Hookup apps & STDs: Health experts see a connection and potential solutions

- In some ways, dating has never been easier. In the words of one U.C. Berkeley student, "Hookup culture is real!"

With dating apps like tinder and Grindr, Mr. or Ms. right may be just a few clicks away; or at least Mr. or Ms. right now.

But now, certain sexually transmitted disease rates are on the rise across California at the same time use of causal dating apps is increasing.

Some health experts see a connection and at the time, a potential solution. Health experts warn that the sexually transmitted diseases Chlamydia, gonorrhea, and syphilis are all up dramatically across California.

Last year, those three diseases reached the highest rates that the health department has recorded in 30 years.

For example, 218,728 Chlamydia cases reported in 2017 was the highest number since reporting began in 1990. 75,372 gonorrhea cases reported in 2017 was highest number since 1988. 13,719 early syphilis cases reported in 2017 (6,672 primary/secondary and 7,047 early latent) was highest number since 1987.

Some experts are pointing to the proliferation of dating apps, saying it may be no coincidence they exploded in popularity at the same time infection rates spiked.

"So the internet and mobile phone have changed a lot about lives, including our sex lives, and dating apps make it easier to meet sex partners," said Nicholas Moss the HIV STD Section Director for Alameda County Health Department.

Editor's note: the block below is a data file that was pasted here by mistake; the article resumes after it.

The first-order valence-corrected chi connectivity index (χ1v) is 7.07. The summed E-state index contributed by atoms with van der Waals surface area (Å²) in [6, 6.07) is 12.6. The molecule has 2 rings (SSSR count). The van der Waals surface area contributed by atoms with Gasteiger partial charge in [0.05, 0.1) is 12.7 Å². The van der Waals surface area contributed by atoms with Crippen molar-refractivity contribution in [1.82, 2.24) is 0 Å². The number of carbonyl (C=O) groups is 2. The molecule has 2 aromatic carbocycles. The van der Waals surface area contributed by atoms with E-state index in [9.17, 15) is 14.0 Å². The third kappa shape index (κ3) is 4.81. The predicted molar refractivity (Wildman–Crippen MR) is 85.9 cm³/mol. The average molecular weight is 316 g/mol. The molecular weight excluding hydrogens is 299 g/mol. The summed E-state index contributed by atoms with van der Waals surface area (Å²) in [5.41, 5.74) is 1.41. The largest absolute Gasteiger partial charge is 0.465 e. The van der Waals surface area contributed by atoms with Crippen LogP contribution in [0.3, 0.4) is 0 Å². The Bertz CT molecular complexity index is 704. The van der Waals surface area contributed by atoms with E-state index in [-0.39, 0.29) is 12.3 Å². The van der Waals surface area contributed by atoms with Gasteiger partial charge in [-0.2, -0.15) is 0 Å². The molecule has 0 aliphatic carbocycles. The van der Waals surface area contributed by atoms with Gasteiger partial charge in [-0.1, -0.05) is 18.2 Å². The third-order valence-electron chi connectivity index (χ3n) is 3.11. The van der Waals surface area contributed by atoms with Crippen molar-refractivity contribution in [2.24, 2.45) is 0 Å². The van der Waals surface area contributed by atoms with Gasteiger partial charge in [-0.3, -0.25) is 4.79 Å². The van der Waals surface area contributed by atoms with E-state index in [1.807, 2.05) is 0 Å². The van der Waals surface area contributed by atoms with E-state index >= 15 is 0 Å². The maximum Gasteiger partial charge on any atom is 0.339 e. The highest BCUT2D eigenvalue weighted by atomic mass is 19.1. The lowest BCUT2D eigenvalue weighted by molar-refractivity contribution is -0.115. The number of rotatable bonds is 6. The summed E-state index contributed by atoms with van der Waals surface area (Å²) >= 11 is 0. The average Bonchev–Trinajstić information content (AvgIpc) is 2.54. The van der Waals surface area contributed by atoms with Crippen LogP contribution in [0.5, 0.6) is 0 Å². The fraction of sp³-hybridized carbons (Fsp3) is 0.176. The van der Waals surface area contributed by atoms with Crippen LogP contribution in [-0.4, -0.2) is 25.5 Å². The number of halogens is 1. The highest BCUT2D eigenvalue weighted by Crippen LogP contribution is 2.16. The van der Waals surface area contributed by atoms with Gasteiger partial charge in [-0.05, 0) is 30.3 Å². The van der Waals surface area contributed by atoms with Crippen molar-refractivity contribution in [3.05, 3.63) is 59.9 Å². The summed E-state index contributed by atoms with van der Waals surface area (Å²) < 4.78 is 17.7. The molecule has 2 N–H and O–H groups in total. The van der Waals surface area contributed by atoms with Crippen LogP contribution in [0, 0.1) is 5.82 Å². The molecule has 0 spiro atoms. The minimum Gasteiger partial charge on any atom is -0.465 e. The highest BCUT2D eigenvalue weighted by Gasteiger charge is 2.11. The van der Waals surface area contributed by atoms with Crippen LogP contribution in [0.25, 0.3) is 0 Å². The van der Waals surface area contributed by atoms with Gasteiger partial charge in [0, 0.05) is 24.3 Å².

Many apps don't reveal their user numbers publicly. But, according to datingsitereviews.com Grindr has 27 million overall members, three million of whom are active. Tinder clocks in with 46 million total members, with 3.8 million paid subscribers. 

That college student who said hookup culture is real, says she knows friends who've used the apps, for casual relationships.  "For example, my one friend, she met this guy they were really vibing, whatever," said UC Berkeley student Emily Fregoso

After the date, that friend came down with troubling symptoms.  "Turns out she had gonorrhea, and it was transmitted to her. "She says the friend in question tracked down her partner who then ignored her.

"Dating apps may contribute to rising STD rates, but they also give us a great opportunity reach people and educate them about making healthy sex choices," said Moss.

Dan Wohlfeiler is the director of building healthy online communities and says some dating apps, particularly in the LGBTQ community, are working to adapt their technology to notify sexual partners of the potential for exposure. "What we do know is that we can leverage a lot of the tools that this kind of technology provides," said Wohlfeiler. "To help educate people, to help them make informed choices, to get tested regularly."

Wohlfeiler himself is working on developing a platform that would let users retain their anonymity while notifying sexual partners they had been exposed to a sexually transmitted diseases.

We tried repeatedly to contact two of the most popular dating apps, Tinder and Grindr which are reportedly working on notification features, but never heard back with details.

Medical and technology experts say this is a case where technology can help the very problem to which it may have contributed.

Our health and technology experts say the best way to protect against the spread of sexually transmitted infections is regular checkups, every 3 to 6 months, and frank and open conversations with all sexual partners.    
 

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